The NHL will welcome in a 32nd franchise for the 2021-22 season meaning teams will once again face losing a player in an expansion draft. The draft is set for June 2021. Just as with the Vegas draft, the Capitals are guaranteed to lose a player to the new team.

That may seem like a ways off, but it will actually have an impact on every player move Washington makes from now until then.

Washington currently has seven players on its NHL roster who will still be under contract during the summer of 2021. Three of their biggest names, however, will not. Both Nicklas Backstrom and Braden Holtby’s contracts expire in 2020 and Alex Ovechkin’s current contract is set to expire at the end of the 2020-21 season.

Given how things played out in the Vegas expansion, the most intriguing name is Holtby considering that the Caps could find themselves in a similar situation as the Pittsburgh Penguins did with Vegas leading to Marc-Andre Fleury becoming the franchise player for the Golden Knights.

By the rules of the expansion draft, the Capitals will only be able to protect one goalie from the draft so general manager Brian MacLellan will be forced to choose between Holtby and Ilya Samsonov.

Samsonov is in his first season in Hershey and is widely seen as the team’s future starter. The Caps will only be able to protect one goalie in the draft and, as great as Holtby has been, it would make sense that you would protect your budding starter – who will be 24 at the expansion draft – over the 32-year-old veteran.


But Fleury has provided a cautionary tale for the Caps. Since Matt Murray took over as the undisputed No. 1 on the team after Fleury went to Vegas, he has struggled to stay healthy and has dealt with inconsistent play. Fleury, meanwhile, was dominant in his first year in the desert. He carried his team to a conference championship in its inaugural season, an unprecedented level of success for an expansion team in any sport.

Samsonov has struggled in his first season in Hershey – 3.93 GAA, .862 save percentage – which is understandable and expected considering he is making the move from Russia to North America. If he continues to struggle, however, will the Caps think twice about which goalie to protect because of how well Fleury has continued to play? On the other hand, do you really expose your future starter in order to protect ta 32-year old netminder?

The expansion draft may not be until 2021, but the Caps will be forced into making a decision on their future long before that because of Holtby’s contract.

As the 2020 offseason is still over a year away, we do not know exactly what the team or Holtby will think about his new contract. For most players, however, when they sign a long-term deal with a team, they do it with the intention of staying with that team and in that city. If you’re Holtby, why do you sign a new deal with a team you expect will expose you to Seattle? Perhaps Holtby would be open to being exposed, but it’s not unreasonable to think he would want some sort of assurance that he will be protected from the expansion draft before he signs a new deal and ask for a no movement clause in order to ensure he stays in Washington.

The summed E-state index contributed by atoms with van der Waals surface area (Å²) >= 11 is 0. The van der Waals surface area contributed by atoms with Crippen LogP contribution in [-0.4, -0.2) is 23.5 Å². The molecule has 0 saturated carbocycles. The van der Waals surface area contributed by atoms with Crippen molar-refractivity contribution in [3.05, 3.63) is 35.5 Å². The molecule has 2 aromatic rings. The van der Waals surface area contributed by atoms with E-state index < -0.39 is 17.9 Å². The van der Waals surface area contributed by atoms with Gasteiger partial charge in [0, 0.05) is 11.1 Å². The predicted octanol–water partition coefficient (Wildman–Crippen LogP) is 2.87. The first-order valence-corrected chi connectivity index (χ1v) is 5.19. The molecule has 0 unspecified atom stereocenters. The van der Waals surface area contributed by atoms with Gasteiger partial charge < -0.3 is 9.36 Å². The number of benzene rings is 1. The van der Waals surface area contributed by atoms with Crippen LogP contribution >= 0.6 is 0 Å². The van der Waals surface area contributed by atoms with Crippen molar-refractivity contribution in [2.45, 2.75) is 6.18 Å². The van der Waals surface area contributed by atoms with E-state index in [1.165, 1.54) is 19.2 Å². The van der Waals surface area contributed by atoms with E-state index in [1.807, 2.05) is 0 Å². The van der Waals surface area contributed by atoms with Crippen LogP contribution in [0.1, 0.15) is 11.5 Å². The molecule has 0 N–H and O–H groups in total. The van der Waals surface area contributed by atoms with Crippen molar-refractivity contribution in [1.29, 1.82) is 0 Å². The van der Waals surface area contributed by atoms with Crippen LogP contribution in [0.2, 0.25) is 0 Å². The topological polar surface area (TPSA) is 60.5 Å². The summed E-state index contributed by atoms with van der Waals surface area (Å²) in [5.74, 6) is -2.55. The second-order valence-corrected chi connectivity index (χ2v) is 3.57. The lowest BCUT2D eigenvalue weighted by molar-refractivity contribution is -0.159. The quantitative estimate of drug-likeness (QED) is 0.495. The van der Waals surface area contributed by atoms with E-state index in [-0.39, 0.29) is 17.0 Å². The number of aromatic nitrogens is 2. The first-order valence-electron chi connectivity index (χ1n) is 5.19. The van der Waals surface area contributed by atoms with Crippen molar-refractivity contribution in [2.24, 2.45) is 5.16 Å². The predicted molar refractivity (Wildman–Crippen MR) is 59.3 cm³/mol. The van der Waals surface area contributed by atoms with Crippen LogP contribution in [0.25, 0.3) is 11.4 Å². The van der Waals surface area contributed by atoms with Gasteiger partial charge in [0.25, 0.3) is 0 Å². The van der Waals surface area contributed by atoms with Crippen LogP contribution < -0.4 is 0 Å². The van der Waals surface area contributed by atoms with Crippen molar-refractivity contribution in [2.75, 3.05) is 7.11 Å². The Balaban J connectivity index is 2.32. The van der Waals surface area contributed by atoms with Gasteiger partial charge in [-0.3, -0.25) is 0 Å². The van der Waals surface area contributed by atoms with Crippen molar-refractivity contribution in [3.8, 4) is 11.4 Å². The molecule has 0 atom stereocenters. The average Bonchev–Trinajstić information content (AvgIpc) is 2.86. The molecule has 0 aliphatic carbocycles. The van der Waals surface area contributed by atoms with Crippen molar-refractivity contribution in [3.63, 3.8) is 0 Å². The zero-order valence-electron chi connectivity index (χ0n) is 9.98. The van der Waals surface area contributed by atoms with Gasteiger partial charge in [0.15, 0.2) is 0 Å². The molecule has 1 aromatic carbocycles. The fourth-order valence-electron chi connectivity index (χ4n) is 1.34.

Players who have no movement clauses in their contracts must be protected from the expansion draft. If Holtby gets a no-movement clause, then he will be the lone goalie the team will be able to protect.

Keeping Samsonov at that point would not be impossible, it would just be expensive. If Seattle approaches the draft in the same way Vegas did – and considering the success the Golden Knights had, why wouldn’t you – teams will be able to negotiate and make trades in order to keep Seattle from drafting a certain player that the team cannot protect. If the Caps need to keep Seattle from drafting one of the top goalie prospects in the world, it is going to cost them. Likewise, if they do somehow manage to sign Holtby without a NMC, it will cost to keep Seattle from taking a player who has proven to be one of the best netminders in the NHL and who will be 32 at the time of the 2021-22 season, the same age Fleury was when he went to Vegas.


It’s also important to remember that even if you do end up paying the price it costs to keep both goalies, you’re still going to lose another player to the draft. How much are you willing to trade to protect one player and still end up having to give away another good one?

For those of you hoping for the Ben Bishop option – a proven starter traded by Tampa Bay after prospect Andrei Vasilevskiy proved he was ready to take over as the team’s No. 1 – this seems unlikely. If the Caps believe they need to re-sign Holtby in 2020, it won’t be just so they can trade him away in less than a year before the expansion draft. Plus, why would Holtby re-sign if he thought that was even a possibility?

So while the expansion draft may not be until 2021, it has basically already started for the Caps. They need to think now about the team’s future in net and who exactly is going to be their starter in October 2021.